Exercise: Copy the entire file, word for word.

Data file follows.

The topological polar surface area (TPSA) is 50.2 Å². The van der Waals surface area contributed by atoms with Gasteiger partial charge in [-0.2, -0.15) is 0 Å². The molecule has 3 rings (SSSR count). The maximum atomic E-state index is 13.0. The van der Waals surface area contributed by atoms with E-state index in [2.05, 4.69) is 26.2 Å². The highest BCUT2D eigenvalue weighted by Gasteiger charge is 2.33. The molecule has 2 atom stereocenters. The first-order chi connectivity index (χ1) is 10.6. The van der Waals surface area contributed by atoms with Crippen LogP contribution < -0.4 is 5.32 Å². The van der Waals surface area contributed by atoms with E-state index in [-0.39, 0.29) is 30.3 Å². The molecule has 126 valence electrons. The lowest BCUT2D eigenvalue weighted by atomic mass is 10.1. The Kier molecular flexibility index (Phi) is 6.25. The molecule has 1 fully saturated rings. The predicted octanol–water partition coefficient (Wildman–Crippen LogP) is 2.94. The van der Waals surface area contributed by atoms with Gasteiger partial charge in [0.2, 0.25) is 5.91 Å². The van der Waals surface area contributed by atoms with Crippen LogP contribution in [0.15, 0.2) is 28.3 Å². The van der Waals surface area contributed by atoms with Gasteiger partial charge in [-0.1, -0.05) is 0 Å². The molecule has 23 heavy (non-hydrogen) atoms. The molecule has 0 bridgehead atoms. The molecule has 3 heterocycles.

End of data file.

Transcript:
The topological polar surface area (TPSA) is 50.2 Å². The van der Waals surface area contributed by atoms with Gasteiger partial charge in [-0.2, -0.15) is 0 Å². The molecule has 3 rings (SSSR count). The maximum atomic E-state index is 13.0. The van der Waals surface area contributed by atoms with E-state index in [2.05, 4.69) is 26.2 Å². The highest BCUT2D eigenvalue weighted by Gasteiger charge is 2.33. The molecule has 2 atom stereocenters. The first-order chi connectivity index (χ1) is 10.6. The van der Waals surface area contributed by atoms with Crippen LogP contribution < -0.4 is 5.32 Å². The van der Waals surface area contributed by atoms with E-state index in [-0.39, 0.29) is 30.3 Å². The molecule has 126 valence electrons. The lowest BCUT2D eigenvalue weighted by atomic mass is 10.1. The Kier molecular flexibility index (Phi) is 6.25. The molecule has 1 fully saturated rings. The predicted octanol–water partition coefficient (Wildman–Crippen LogP) is 2.94. The van der Waals surface area contributed by atoms with Gasteiger partial charge in [0.2, 0.25) is 5.91 Å². The van der Waals surface area contributed by atoms with Crippen LogP contribution in [0.15, 0.2) is 28.3 Å². The van der Waals surface area contributed by atoms with Gasteiger partial charge in [-0.1, -0.05) is 0 Å². The molecule has 23 heavy (non-hydrogen) atoms. The molecule has 0 bridgehead atoms. The molecule has 3 heterocycles.